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MathGroup Archive 2005

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Re: java method in NDsolveDavid Bailey,http://www.dbaileyconsultancy.co.uk

  • To: mathgroup at smc.vnet.net
  • Subject: [mg62275] Re: java method in NDsolveDavid Bailey,http://www.dbaileyconsultancy.co.uk
  • From: David Bailey <dave at Remove_Thisdbailey.co.uk>
  • Date: Sat, 19 Nov 2005 05:53:57 -0500 (EST)
  • References: <dlkc8k$pqa$1@smc.vnet.net>
  • Sender: owner-wri-mathgroup at wolfram.com

Pradeep Suresh wrote:
>  Hi,
> i have come across this general problem of implementing JAVA methods in 
> Mathematica solver commands wherein the java method does not understand 
> that its arguement is a variable that is manipulated by the solve 
> command in question. Specifically, i used a method written by me that 
> takes an integer arguement and returns that integer + 1.the method 
> itself works fine and has been tested in mathematica, however, when i 
> tried to use this method in one of the equations being solved by 
> NDSolve, i have problems. To illustrate,
> 
> function[23] gives 24.
> but when we have NDSolve[{y'[t]==function[t]*y+2, y[0]==1},{t,0,10}]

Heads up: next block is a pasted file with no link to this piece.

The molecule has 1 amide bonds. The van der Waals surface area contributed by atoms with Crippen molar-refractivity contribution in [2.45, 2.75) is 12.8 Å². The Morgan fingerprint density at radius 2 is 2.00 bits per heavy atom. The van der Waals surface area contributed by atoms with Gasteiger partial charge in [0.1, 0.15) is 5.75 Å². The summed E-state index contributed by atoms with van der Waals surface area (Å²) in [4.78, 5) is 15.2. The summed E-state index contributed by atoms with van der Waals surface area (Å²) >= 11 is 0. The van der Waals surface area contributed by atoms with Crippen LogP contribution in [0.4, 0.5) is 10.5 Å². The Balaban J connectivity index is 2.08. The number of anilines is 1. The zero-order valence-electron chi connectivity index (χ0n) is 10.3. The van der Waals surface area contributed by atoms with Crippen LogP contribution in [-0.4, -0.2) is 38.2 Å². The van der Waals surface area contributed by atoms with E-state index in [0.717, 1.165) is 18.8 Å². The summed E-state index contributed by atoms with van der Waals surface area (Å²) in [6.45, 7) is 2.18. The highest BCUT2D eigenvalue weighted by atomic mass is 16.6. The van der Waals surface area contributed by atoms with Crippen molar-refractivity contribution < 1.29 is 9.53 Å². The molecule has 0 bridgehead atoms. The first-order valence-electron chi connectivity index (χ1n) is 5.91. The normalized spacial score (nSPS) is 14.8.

> gives this error
> Java::argx1: Method named function defined in class MathLink was called 
> with an incorrect number or type of arguments. The argument was t.
> 
> which i interpret as a problem of mathematica not parsing the arguement 
> 't' as an integer but as a character.
> 
> i hope somebody has come across a similar problem and has overcome it. 
> This seems to be a very general problem and a serious shortcoming of 
> mathematica if not solvable.
> Plz help!
> Thanks in advance!
> 
Hello,

I think the point here is that the arguments to NDSolve are evaluated 
before the operation gets to work. This is normal and generally 
desirable. All you need to do is to ensure that your Java function is 
only called when it has a suitable argument - e.g. by wrapping the Java 
function thus:

wrapFunc[x_?NumberQ]:=javaFunction[x]

Using wrapFunc inside NDSolve, you will not get a spurious evaluation. 
BTW, your Java function should be written to accept a double argument.


David Bailey
http://www.dbaileyconsultancy.co.uk


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